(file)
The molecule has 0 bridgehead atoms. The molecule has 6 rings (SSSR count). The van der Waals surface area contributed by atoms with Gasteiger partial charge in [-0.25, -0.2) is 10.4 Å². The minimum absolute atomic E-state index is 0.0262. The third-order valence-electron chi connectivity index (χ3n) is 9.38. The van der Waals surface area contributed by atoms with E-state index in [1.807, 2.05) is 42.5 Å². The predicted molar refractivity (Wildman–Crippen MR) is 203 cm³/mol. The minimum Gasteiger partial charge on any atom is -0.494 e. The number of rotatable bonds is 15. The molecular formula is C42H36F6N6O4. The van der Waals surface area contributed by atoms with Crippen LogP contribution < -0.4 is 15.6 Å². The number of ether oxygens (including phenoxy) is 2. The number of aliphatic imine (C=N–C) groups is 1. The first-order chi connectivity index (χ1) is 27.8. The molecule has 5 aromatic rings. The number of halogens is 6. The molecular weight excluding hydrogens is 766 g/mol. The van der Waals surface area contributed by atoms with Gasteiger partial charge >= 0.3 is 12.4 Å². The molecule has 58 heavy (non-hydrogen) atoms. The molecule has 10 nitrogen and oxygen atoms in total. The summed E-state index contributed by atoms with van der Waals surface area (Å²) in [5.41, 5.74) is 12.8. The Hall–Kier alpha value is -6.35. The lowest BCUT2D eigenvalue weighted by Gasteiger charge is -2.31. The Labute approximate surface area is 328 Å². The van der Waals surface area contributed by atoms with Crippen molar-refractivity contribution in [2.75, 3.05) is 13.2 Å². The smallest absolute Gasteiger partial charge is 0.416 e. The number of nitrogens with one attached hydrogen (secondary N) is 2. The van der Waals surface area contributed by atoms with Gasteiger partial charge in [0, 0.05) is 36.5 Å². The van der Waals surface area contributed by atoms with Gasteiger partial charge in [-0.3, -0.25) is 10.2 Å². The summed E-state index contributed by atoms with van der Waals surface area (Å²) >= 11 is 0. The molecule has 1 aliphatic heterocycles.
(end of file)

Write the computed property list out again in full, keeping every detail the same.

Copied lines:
The molecule has 0 bridgehead atoms. The molecule has 6 rings (SSSR count). The van der Waals surface area contributed by atoms with Gasteiger partial charge in [-0.25, -0.2) is 10.4 Å². The minimum absolute atomic E-state index is 0.0262. The third-order valence-electron chi connectivity index (χ3n) is 9.38. The van der Waals surface area contributed by atoms with E-state index in [1.807, 2.05) is 42.5 Å². The predicted molar refractivity (Wildman–Crippen MR) is 203 cm³/mol. The minimum Gasteiger partial charge on any atom is -0.494 e. The number of rotatable bonds is 15. The molecular formula is C42H36F6N6O4. The van der Waals surface area contributed by atoms with Crippen LogP contribution < -0.4 is 15.6 Å². The number of ether oxygens (including phenoxy) is 2. The number of aliphatic imine (C=N–C) groups is 1. The first-order chi connectivity index (χ1) is 27.8. The molecule has 5 aromatic rings. The number of halogens is 6. The molecular weight excluding hydrogens is 766 g/mol. The van der Waals surface area contributed by atoms with Gasteiger partial charge >= 0.3 is 12.4 Å². The molecule has 58 heavy (non-hydrogen) atoms. The molecule has 10 nitrogen and oxygen atoms in total. The summed E-state index contributed by atoms with van der Waals surface area (Å²) in [5.41, 5.74) is 12.8. The Hall–Kier alpha value is -6.35. The lowest BCUT2D eigenvalue weighted by Gasteiger charge is -2.31. The Labute approximate surface area is 328 Å². The van der Waals surface area contributed by atoms with Crippen molar-refractivity contribution in [2.75, 3.05) is 13.2 Å². The smallest absolute Gasteiger partial charge is 0.416 e. The number of nitrogens with one attached hydrogen (secondary N) is 2. The van der Waals surface area contributed by atoms with Gasteiger partial charge in [0, 0.05) is 36.5 Å². The van der Waals surface area contributed by atoms with Gasteiger partial charge in [-0.3, -0.25) is 10.2 Å². The summed E-state index contributed by atoms with van der Waals surface area (Å²) >= 11 is 0. The molecule has 1 aliphatic heterocycles.